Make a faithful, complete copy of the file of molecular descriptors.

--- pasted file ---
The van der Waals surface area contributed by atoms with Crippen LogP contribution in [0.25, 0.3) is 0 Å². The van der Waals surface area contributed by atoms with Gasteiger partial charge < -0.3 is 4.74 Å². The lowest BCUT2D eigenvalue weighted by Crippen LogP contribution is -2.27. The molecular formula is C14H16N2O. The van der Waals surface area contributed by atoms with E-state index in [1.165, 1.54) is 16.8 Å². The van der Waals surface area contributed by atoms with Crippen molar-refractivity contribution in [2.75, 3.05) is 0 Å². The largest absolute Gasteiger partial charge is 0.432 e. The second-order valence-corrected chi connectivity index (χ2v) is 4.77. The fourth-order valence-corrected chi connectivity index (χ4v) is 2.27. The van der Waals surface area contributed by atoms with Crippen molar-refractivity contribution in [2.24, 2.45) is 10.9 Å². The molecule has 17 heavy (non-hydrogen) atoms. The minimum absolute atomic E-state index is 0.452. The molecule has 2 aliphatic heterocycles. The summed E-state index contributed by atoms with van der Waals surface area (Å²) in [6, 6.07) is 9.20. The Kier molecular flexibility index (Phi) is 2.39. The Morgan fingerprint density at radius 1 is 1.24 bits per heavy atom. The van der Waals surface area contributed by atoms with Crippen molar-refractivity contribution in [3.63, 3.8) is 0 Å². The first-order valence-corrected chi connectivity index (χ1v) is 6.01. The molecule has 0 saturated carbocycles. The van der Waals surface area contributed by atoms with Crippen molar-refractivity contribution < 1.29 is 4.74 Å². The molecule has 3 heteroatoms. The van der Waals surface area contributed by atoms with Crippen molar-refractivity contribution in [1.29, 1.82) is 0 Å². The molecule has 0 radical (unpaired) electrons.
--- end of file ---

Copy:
The van der Waals surface area contributed by atoms with Crippen LogP contribution in [0.25, 0.3) is 0 Å². The van der Waals surface area contributed by atoms with Gasteiger partial charge < -0.3 is 4.74 Å². The lowest BCUT2D eigenvalue weighted by Crippen LogP contribution is -2.27. The molecular formula is C14H16N2O. The van der Waals surface area contributed by atoms with E-state index in [1.165, 1.54) is 16.8 Å². The van der Waals surface area contributed by atoms with Crippen molar-refractivity contribution in [2.75, 3.05) is 0 Å². The largest absolute Gasteiger partial charge is 0.432 e. The second-order valence-corrected chi connectivity index (χ2v) is 4.77. The fourth-order valence-corrected chi connectivity index (χ4v) is 2.27. The van der Waals surface area contributed by atoms with Crippen molar-refractivity contribution in [2.24, 2.45) is 10.9 Å². The molecule has 17 heavy (non-hydrogen) atoms. The minimum absolute atomic E-state index is 0.452. The molecule has 2 aliphatic heterocycles. The summed E-state index contributed by atoms with van der Waals surface area (Å²) in [6, 6.07) is 9.20. The Kier molecular flexibility index (Phi) is 2.39. The Morgan fingerprint density at radius 1 is 1.24 bits per heavy atom. The van der Waals surface area contributed by atoms with Crippen molar-refractivity contribution in [3.63, 3.8) is 0 Å². The first-order valence-corrected chi connectivity index (χ1v) is 6.01. The molecule has 0 saturated carbocycles. The van der Waals surface area contributed by atoms with Crippen molar-refractivity contribution < 1.29 is 4.74 Å². The molecule has 3 heteroatoms. The van der Waals surface area contributed by atoms with Crippen molar-refractivity contribution in [1.29, 1.82) is 0 Å². The molecule has 0 radical (unpaired) electrons.